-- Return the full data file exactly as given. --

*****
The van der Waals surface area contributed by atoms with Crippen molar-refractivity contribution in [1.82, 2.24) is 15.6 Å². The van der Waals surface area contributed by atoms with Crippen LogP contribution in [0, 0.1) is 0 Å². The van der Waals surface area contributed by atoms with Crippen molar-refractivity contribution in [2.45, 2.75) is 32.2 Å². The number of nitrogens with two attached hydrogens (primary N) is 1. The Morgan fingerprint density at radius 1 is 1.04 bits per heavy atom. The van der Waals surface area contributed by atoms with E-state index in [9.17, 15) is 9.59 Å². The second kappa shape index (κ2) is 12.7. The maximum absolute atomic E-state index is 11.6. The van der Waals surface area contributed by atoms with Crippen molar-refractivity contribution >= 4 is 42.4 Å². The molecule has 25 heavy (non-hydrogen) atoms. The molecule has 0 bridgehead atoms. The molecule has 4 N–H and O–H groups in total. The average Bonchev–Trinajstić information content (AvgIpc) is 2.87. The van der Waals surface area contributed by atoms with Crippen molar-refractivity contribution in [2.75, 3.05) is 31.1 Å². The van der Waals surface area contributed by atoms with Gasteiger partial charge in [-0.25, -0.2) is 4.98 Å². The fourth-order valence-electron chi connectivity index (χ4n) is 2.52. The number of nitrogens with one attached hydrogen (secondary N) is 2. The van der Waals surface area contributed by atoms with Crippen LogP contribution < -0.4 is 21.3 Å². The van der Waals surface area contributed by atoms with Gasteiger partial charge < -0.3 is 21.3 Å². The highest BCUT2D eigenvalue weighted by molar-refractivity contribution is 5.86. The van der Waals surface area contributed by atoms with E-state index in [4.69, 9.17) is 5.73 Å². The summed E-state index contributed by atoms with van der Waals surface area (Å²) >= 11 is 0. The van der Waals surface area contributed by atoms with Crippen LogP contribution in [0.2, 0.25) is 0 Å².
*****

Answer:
The van der Waals surface area contributed by atoms with Crippen molar-refractivity contribution in [1.82, 2.24) is 15.6 Å². The van der Waals surface area contributed by atoms with Crippen LogP contribution in [0, 0.1) is 0 Å². The van der Waals surface area contributed by atoms with Crippen molar-refractivity contribution in [2.45, 2.75) is 32.2 Å². The number of nitrogens with two attached hydrogens (primary N) is 1. The Morgan fingerprint density at radius 1 is 1.04 bits per heavy atom. The van der Waals surface area contributed by atoms with E-state index in [9.17, 15) is 9.59 Å². The second kappa shape index (κ2) is 12.7. The maximum absolute atomic E-state index is 11.6. The van der Waals surface area contributed by atoms with Crippen molar-refractivity contribution >= 4 is 42.4 Å². The molecule has 25 heavy (non-hydrogen) atoms. The molecule has 0 bridgehead atoms. The molecule has 4 N–H and O–H groups in total. The average Bonchev–Trinajstić information content (AvgIpc) is 2.87. The van der Waals surface area contributed by atoms with Crippen molar-refractivity contribution in [2.75, 3.05) is 31.1 Å². The van der Waals surface area contributed by atoms with Gasteiger partial charge in [-0.25, -0.2) is 4.98 Å². The fourth-order valence-electron chi connectivity index (χ4n) is 2.52. The number of nitrogens with one attached hydrogen (secondary N) is 2. The van der Waals surface area contributed by atoms with Crippen LogP contribution < -0.4 is 21.3 Å². The van der Waals surface area contributed by atoms with Gasteiger partial charge < -0.3 is 21.3 Å². The highest BCUT2D eigenvalue weighted by molar-refractivity contribution is 5.86. The van der Waals surface area contributed by atoms with E-state index in [4.69, 9.17) is 5.73 Å². The summed E-state index contributed by atoms with van der Waals surface area (Å²) >= 11 is 0. The van der Waals surface area contributed by atoms with Crippen LogP contribution in [0.2, 0.25) is 0 Å².